Bernd Debusmann is a Reuters columnist. The opinions expressed are his own.
No matter how the wrangling over America’s national debt is resolved, it will leave lasting dents in the international image of a country that prides itself on its can-do spirit and its competence. “The entire whole world is watching,” as President Barack Obama put it, and parts of it are dismayed by a monumental display of dysfunction.
Not to speak of an equally impressive display of rigid dogmatic thinking by anti-tax zealots more befitting Afghanistan’s Taliban than legislators of the Republican Party, a mainstay of America’s democracy for more than 150 years. An outspoken British cabinet minister, Vince Cable, described Tea Party-backed Republicans as “right-wing nutters” posing a threat to the world financial system.
Elsewhere in Europe, less sharp-tongued commentators saw the deadlock in Washington over raising the debt ceiling and avoiding default as a sign of America’s decline.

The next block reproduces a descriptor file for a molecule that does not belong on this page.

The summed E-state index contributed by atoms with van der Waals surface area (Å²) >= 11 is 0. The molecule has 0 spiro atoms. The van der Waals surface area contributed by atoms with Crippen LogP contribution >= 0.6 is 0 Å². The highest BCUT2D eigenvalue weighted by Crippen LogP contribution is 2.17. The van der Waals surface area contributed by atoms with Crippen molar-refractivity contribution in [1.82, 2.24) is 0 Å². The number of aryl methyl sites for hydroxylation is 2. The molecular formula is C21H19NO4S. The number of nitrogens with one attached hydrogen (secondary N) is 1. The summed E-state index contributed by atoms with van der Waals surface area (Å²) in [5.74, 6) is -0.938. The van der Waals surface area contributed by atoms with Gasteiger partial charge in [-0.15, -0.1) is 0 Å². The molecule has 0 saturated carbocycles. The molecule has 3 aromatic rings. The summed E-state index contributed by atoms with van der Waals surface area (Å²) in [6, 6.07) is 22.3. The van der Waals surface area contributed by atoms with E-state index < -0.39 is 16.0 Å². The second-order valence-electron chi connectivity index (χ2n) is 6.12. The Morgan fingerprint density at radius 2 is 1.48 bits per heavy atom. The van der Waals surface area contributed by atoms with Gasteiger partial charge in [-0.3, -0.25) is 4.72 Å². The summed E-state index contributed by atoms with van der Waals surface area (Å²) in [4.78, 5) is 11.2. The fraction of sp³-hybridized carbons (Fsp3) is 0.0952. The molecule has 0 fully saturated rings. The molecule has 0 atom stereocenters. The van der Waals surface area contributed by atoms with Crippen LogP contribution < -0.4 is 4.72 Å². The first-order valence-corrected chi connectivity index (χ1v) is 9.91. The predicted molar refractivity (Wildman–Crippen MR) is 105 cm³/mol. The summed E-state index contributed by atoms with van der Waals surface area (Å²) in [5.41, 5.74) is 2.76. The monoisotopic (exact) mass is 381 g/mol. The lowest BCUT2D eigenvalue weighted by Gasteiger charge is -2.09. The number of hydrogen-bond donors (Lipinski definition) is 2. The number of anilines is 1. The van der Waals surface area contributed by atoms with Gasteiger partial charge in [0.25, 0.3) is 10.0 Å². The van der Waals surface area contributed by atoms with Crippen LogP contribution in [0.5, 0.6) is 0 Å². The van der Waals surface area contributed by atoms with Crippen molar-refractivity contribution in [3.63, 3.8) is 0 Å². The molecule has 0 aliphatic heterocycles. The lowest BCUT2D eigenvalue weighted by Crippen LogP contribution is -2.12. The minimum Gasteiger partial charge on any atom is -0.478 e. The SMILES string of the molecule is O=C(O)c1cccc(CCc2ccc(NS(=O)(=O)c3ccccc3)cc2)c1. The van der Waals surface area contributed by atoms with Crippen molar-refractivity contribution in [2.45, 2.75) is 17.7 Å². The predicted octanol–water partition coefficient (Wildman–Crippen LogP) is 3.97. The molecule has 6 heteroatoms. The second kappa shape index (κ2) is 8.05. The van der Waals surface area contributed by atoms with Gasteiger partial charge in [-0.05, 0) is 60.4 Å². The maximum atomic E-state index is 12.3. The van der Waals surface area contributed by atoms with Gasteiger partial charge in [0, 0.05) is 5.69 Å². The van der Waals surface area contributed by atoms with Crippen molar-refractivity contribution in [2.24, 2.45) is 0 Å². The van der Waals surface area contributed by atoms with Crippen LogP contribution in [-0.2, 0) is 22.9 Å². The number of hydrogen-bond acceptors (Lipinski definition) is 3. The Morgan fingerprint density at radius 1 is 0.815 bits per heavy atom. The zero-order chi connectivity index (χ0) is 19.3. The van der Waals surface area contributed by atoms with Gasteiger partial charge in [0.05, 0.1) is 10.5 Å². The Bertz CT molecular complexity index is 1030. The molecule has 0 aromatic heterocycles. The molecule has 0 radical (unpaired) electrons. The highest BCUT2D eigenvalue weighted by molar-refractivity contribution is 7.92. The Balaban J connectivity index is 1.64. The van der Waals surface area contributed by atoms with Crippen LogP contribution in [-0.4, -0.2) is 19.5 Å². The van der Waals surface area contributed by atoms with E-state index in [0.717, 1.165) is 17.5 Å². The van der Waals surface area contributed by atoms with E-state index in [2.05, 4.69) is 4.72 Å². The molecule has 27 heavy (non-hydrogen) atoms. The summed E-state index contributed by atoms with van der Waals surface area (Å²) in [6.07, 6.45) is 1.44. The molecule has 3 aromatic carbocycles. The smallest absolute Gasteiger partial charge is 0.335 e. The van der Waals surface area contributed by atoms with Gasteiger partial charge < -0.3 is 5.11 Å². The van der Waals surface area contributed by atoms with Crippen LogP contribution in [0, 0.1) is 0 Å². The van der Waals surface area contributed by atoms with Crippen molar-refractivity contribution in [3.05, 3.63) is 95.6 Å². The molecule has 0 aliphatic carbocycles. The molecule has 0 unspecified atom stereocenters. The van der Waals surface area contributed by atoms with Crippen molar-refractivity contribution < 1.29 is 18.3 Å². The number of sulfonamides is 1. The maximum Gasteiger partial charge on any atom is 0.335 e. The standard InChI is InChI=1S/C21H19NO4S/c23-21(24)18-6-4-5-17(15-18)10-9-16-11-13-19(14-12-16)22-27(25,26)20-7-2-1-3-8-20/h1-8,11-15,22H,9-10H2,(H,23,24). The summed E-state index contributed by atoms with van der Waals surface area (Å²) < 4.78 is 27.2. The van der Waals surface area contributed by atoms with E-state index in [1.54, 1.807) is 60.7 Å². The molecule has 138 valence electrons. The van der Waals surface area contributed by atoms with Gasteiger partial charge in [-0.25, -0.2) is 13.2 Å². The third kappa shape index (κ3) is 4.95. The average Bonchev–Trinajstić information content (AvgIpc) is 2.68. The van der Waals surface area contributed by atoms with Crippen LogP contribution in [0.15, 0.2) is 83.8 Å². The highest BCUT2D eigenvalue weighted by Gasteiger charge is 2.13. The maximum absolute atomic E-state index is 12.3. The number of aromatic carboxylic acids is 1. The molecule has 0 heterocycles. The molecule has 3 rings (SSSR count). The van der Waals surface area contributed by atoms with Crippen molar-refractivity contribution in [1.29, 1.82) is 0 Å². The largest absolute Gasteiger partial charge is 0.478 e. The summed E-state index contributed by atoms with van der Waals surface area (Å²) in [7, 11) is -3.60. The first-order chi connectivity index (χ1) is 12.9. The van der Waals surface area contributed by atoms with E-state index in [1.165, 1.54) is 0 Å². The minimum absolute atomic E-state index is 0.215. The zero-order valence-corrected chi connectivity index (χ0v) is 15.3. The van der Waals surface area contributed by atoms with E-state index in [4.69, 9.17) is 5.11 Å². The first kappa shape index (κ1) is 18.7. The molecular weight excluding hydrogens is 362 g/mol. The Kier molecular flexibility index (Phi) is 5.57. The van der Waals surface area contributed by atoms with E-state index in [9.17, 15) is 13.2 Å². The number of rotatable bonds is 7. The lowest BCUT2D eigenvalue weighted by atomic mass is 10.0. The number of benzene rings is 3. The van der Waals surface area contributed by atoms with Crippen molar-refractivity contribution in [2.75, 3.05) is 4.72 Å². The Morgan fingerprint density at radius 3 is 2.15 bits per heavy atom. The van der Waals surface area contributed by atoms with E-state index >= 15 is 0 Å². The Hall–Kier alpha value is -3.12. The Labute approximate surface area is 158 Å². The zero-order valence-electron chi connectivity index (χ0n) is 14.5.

“The United States must fundamentally renew itself,” columnist Ansgar Graw wrote in the conservative German newspaper Die Welt. “This means that both parties must place the common good above gains in electoral campaigns.”
Failing to do so, he said, could result in turning “the American 21st-century crisis into the demise of the dominant power of the 20th century.”
One of the most striking depictions of the gap between long-held perceptions of the United States as a model of democratic competence and the new reality of politicians risking financial havoc for the sake of the purity of anti-tax dogma came not from abroad but in a political cartoon in the New Jersey Record newspaper. Cartoonist Jimmy Margulies portrayed Iraqi Prime Minister Nuri al-Maliki and Afghan Prime Minister Hamid Karzai standing together looking at a paper marked “U.S. default.”